Fluorescent tubes are most commonly found in office and factory environments – they produce a clean, diffuse white light, feature a long life cycle, are reasonably cheap to operate and are relatively easily replaced. The quality of the light is not considered to be particularly attractive, however fluorescent tubes are very effective for properly lighting large areas.
How fluorescent tubes work
Fluorescent tube lamps are what’s known as gas discharge lamps. The way they work is relatively simple in practical terms, but difficult to understand without some knowledge of physics and chemistry. In a nutshell, a current is passed through a tube filled with argon gas and mercury vapour, which is coated with a phosphor coating. When the mercury vapour is excited, it releases energy in the form of ultraviolet light, which then reacts with the phosphor coating to emit visible light from the globe.
Click here for a more detailed technical description about how fluorescent globes work.
Cost efficiency with fluorescent tubes
Fluorescent tubes, while not tremendously expensive, also require control gear (or a ballast) to operate. The cost savings generated by the lamp’s long life and greater efficiency can typically offset this additional cost, depending on the application.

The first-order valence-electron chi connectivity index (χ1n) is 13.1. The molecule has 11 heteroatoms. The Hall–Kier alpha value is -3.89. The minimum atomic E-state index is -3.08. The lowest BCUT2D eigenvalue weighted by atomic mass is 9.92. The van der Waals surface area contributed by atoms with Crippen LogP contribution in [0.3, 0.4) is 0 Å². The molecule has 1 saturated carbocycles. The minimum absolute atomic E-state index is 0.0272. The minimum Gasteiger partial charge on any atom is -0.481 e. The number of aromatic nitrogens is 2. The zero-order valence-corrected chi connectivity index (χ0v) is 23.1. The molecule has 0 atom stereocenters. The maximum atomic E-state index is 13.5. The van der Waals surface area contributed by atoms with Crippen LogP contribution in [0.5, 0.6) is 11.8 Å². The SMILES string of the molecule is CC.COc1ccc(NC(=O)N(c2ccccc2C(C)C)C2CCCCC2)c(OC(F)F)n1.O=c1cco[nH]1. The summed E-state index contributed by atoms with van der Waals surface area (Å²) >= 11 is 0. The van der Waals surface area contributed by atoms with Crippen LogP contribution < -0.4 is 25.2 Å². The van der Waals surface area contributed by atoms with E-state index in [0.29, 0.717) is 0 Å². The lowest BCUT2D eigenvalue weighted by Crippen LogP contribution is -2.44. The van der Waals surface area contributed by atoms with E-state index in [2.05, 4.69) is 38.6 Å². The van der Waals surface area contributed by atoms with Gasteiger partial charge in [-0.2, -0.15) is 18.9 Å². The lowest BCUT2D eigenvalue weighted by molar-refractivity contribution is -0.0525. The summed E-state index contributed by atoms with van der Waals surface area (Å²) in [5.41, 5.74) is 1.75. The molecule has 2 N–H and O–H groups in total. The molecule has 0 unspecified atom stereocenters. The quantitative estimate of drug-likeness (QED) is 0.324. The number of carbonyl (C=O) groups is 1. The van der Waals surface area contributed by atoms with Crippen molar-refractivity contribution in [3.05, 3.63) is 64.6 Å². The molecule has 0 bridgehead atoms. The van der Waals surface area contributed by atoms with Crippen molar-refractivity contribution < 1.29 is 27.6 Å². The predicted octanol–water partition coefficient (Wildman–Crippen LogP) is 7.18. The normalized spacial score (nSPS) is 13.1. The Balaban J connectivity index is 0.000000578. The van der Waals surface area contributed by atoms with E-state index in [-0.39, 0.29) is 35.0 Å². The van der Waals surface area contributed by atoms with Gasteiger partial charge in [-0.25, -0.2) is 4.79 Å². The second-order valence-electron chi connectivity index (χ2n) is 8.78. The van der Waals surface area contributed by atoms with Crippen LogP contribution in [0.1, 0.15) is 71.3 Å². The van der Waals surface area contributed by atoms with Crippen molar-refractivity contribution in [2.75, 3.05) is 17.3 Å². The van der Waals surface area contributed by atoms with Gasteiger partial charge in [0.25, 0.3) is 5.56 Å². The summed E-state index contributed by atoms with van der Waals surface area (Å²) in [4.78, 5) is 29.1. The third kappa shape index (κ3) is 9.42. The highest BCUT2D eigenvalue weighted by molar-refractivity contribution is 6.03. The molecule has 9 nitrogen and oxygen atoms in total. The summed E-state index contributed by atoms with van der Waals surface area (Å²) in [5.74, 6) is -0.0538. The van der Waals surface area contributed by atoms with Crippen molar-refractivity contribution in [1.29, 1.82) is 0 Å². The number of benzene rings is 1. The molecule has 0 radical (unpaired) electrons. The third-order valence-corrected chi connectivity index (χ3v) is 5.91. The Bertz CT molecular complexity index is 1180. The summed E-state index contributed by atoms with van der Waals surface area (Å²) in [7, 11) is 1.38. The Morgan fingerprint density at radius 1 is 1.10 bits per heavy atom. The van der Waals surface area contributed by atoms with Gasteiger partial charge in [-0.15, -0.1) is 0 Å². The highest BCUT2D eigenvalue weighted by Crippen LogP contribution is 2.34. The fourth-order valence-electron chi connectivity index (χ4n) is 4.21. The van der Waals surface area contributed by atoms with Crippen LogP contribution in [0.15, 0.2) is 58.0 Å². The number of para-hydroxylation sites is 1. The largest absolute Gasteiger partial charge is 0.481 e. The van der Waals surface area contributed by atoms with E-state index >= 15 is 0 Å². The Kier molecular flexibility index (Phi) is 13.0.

The major problem with fluorescent tubes comes at the end of their life. Fluoro tubes contain mercury, which poses a health risk and cannot be discarded with the rest of your garbage. If they aren’t properly disposed of, the mercury from fluorescent lamps may be released and contribute to air and water pollution.
While each fluorescent tube only contains a small amount of mercury, and while this amounts to no more than a pen tip per lamp, the Australian Government has initiated a scheme to promote the recycling of mercury-containing lamps.To avoid unnecessarily contaminating our eco-system with more mercury, recovery and recycling is the only safe, efficient and effective way of disposing your fluorescent tubes.